Year Three Evaluation:

On the Right Track

Executive Summary


 
 
 
 
 
 
 
 
 

Christopher T. King

February 2001

Ray Marshall Center for the Study of Human Resources
Lyndon B. Johnson School of Public Affairs
The University of Texas at Austin
3001 Lake Austin Blvd. Suite 3.200 Austin, Texas 78705   (512) 471-7891


This report was prepared with funds provided through Interagency Agreement #7217217217-2000 from the Texas Department of Health to the Ray Marshall Center for the Study of Human Resources at the University of Texas at Austin.  The views expressed here are those of the authors and do not represent the positions of the funding agencies or of The University.


Executive Summary

Researchers at the Ray Marshall Center for the Study of Human Resources contracted with the Texas Department of Health (TDH) to evaluate its On the Right Track Project, a project funded by the Centers for Disease Control and Prevention to address the prevention of secondary conditions for persons with disabilities in Texas.  In addition to the Evaluation goal that the Ray Marshall Center is addressing, the project has three main goals: Science, Service and Leadership.  The Science goal addresses knowledge concerning the magnitude and severity of disabilities and secondary conditions.  The Service goal is concerned with promoting healthy lifestyles for people with disabilities in Texas by increasing the awareness of the need for preventing secondary conditions within the learning domain among consumers, providers and policy makers.  The Leadership goal relates to strengthening TDH’s leadership role in understanding and preventing secondary conditions that are associated with disabilities in the learning domain.  Ultimately, On the Right Track seeks to improve learning, achievement, and overall quality of life in people with disabilities in Texas.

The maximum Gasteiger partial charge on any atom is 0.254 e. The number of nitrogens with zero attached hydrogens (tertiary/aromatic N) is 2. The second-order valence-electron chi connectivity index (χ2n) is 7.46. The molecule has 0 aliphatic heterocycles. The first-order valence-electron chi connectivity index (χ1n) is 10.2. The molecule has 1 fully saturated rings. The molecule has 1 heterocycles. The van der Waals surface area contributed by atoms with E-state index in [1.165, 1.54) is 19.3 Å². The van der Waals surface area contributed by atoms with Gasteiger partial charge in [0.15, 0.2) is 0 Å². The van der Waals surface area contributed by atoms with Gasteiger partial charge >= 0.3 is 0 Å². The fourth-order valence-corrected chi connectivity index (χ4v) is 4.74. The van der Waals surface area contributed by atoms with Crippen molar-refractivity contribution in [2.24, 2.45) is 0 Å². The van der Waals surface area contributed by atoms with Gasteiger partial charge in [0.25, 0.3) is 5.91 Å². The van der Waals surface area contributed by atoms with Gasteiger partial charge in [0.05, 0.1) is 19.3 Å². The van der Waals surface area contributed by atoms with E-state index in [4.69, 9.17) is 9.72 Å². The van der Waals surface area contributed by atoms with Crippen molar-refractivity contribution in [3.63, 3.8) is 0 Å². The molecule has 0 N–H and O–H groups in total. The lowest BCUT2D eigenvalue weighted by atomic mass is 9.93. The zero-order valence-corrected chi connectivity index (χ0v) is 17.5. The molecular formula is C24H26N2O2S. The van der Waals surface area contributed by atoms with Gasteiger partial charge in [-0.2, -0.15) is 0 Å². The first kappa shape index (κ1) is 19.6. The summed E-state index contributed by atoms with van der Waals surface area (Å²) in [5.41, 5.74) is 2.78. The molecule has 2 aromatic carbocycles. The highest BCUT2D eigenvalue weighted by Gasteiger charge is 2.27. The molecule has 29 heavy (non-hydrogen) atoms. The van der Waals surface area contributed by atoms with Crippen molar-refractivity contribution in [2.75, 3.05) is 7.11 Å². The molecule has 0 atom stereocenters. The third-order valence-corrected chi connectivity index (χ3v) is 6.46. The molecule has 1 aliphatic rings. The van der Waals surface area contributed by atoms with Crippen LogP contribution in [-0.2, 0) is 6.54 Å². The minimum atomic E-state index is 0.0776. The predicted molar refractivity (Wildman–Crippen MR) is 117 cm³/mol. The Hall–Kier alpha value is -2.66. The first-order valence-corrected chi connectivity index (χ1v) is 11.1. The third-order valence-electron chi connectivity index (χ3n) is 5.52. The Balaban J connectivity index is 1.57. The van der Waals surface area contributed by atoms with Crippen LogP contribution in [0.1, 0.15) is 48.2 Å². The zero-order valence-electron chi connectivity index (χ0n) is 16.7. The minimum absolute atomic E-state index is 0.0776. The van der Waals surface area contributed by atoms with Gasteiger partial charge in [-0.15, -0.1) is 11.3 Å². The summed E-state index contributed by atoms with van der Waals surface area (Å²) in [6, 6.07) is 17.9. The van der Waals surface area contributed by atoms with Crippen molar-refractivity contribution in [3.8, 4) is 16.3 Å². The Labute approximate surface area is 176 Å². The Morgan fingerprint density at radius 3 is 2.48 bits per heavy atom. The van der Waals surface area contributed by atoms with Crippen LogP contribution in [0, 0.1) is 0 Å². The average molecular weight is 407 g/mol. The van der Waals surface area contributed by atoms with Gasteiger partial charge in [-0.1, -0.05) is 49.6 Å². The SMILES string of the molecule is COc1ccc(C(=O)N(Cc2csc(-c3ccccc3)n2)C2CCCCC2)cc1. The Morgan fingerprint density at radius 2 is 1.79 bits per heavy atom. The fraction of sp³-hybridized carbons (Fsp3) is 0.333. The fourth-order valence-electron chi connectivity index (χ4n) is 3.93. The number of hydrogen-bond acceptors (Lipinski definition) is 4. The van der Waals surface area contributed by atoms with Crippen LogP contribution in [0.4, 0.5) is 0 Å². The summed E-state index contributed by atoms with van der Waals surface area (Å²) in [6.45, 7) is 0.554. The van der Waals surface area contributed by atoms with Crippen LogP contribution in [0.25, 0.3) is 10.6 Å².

The evaluation of Year 3 On the Right Track activities primarily addressed process and implementation aspects of the project.  Researchers reviewed project documents and conducted structured interviews with current and former On the Right Track and related staff at TDH, as well as key individuals with sites in Bell and Harris County and researchers at Southwest Texas State University.

The first three years of the On the Right Track implementation have not been a complete success in terms of its three major (non-Evaluation) goals and associated objectives.  There have been continuing contracting and staff turnover problems at all levels, shifts in project focus, and difficulties with securing the required IRB approvals, among others.  The Science goal has been the most problematical.  While the BRFSS data analysis conducted by Southwest Texas State University researchers proceeded largely on schedule, none of the other component efforts, including the Houston/telemedicine and Bell County family-centered planning projects, had succeeded as Science projects by the end of Year 3.  However, many important accomplishments have been logged in this time. Activities under the Service and Leadership goals were carried out with greater success.

Under the Service goal, the On the Right Track website was operational and highly accessible by year’s end, and most of the related promotional activities had occurred as well.  Project staff also made substantial progress in bolstering the agency’s leadership position in the disability policy area.  TDH accomplished these goals working closely with and through key On the Right Track partners, especially the Southwest Texas State University research team in San Marcos.  It also enjoyed a boost of energy and expertise with the addition of the Central Texas Network for Children with Special Needs located in Bell County.  On the Right Track has now largely been reoriented as a capacity- and systems-building project as CDC had originally intended and has begun to focus on integrating its CDC-funded activities within TDH and the larger disability prevention umbrella as part of the post-grant transition.

In Year 4, the Ray Marshall Center will work closely with TDH and its partner staff to evaluate the effectiveness of family-centered planning training in Temple for trainers, family members, educators and health care providers and to develop an evaluation approach that can capture and measure progress on the important systems- and capacity-building dimensions of the project.